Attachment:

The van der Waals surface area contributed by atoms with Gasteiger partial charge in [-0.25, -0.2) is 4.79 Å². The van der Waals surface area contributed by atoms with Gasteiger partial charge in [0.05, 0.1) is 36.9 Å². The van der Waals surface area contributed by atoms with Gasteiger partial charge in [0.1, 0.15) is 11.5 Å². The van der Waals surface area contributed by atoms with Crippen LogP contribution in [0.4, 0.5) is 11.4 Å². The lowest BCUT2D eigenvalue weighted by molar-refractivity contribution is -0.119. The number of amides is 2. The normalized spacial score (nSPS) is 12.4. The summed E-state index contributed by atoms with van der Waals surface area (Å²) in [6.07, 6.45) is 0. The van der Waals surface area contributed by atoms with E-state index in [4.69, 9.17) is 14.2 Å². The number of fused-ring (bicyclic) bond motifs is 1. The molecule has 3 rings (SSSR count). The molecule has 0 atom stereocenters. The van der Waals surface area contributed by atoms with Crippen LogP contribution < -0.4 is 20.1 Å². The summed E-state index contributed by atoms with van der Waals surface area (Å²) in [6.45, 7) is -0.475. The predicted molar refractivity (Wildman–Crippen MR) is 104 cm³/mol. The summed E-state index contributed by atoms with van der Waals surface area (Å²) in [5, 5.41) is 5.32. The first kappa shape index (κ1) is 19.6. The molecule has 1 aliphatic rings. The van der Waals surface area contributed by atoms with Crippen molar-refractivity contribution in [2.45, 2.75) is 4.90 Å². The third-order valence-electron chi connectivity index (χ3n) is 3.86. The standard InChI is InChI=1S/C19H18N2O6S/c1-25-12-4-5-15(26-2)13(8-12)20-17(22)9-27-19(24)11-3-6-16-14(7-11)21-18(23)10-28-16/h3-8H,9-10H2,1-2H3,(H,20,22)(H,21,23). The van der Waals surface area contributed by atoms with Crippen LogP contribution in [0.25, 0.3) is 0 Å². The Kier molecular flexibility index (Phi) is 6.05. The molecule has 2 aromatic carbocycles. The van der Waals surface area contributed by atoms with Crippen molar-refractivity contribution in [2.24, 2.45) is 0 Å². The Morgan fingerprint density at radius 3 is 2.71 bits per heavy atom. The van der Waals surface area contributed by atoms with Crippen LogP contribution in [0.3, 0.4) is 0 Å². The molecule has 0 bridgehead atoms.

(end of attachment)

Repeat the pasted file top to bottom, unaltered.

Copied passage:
The van der Waals surface area contributed by atoms with Gasteiger partial charge in [-0.25, -0.2) is 4.79 Å². The van der Waals surface area contributed by atoms with Gasteiger partial charge in [0.05, 0.1) is 36.9 Å². The van der Waals surface area contributed by atoms with Gasteiger partial charge in [0.1, 0.15) is 11.5 Å². The van der Waals surface area contributed by atoms with Crippen LogP contribution in [0.4, 0.5) is 11.4 Å². The lowest BCUT2D eigenvalue weighted by molar-refractivity contribution is -0.119. The number of amides is 2. The normalized spacial score (nSPS) is 12.4. The summed E-state index contributed by atoms with van der Waals surface area (Å²) in [6.07, 6.45) is 0. The van der Waals surface area contributed by atoms with E-state index in [4.69, 9.17) is 14.2 Å². The number of fused-ring (bicyclic) bond motifs is 1. The molecule has 3 rings (SSSR count). The molecule has 0 atom stereocenters. The van der Waals surface area contributed by atoms with Crippen LogP contribution < -0.4 is 20.1 Å². The summed E-state index contributed by atoms with van der Waals surface area (Å²) in [6.45, 7) is -0.475. The predicted molar refractivity (Wildman–Crippen MR) is 104 cm³/mol. The summed E-state index contributed by atoms with van der Waals surface area (Å²) in [5, 5.41) is 5.32. The first kappa shape index (κ1) is 19.6. The molecule has 1 aliphatic rings. The van der Waals surface area contributed by atoms with Crippen molar-refractivity contribution in [2.45, 2.75) is 4.90 Å². The third-order valence-electron chi connectivity index (χ3n) is 3.86. The standard InChI is InChI=1S/C19H18N2O6S/c1-25-12-4-5-15(26-2)13(8-12)20-17(22)9-27-19(24)11-3-6-16-14(7-11)21-18(23)10-28-16/h3-8H,9-10H2,1-2H3,(H,20,22)(H,21,23). The van der Waals surface area contributed by atoms with Crippen LogP contribution in [0.25, 0.3) is 0 Å². The Kier molecular flexibility index (Phi) is 6.05. The molecule has 2 aromatic carbocycles. The van der Waals surface area contributed by atoms with Crippen molar-refractivity contribution in [2.24, 2.45) is 0 Å². The Morgan fingerprint density at radius 3 is 2.71 bits per heavy atom. The van der Waals surface area contributed by atoms with Crippen LogP contribution in [0.3, 0.4) is 0 Å². The molecule has 0 bridgehead atoms.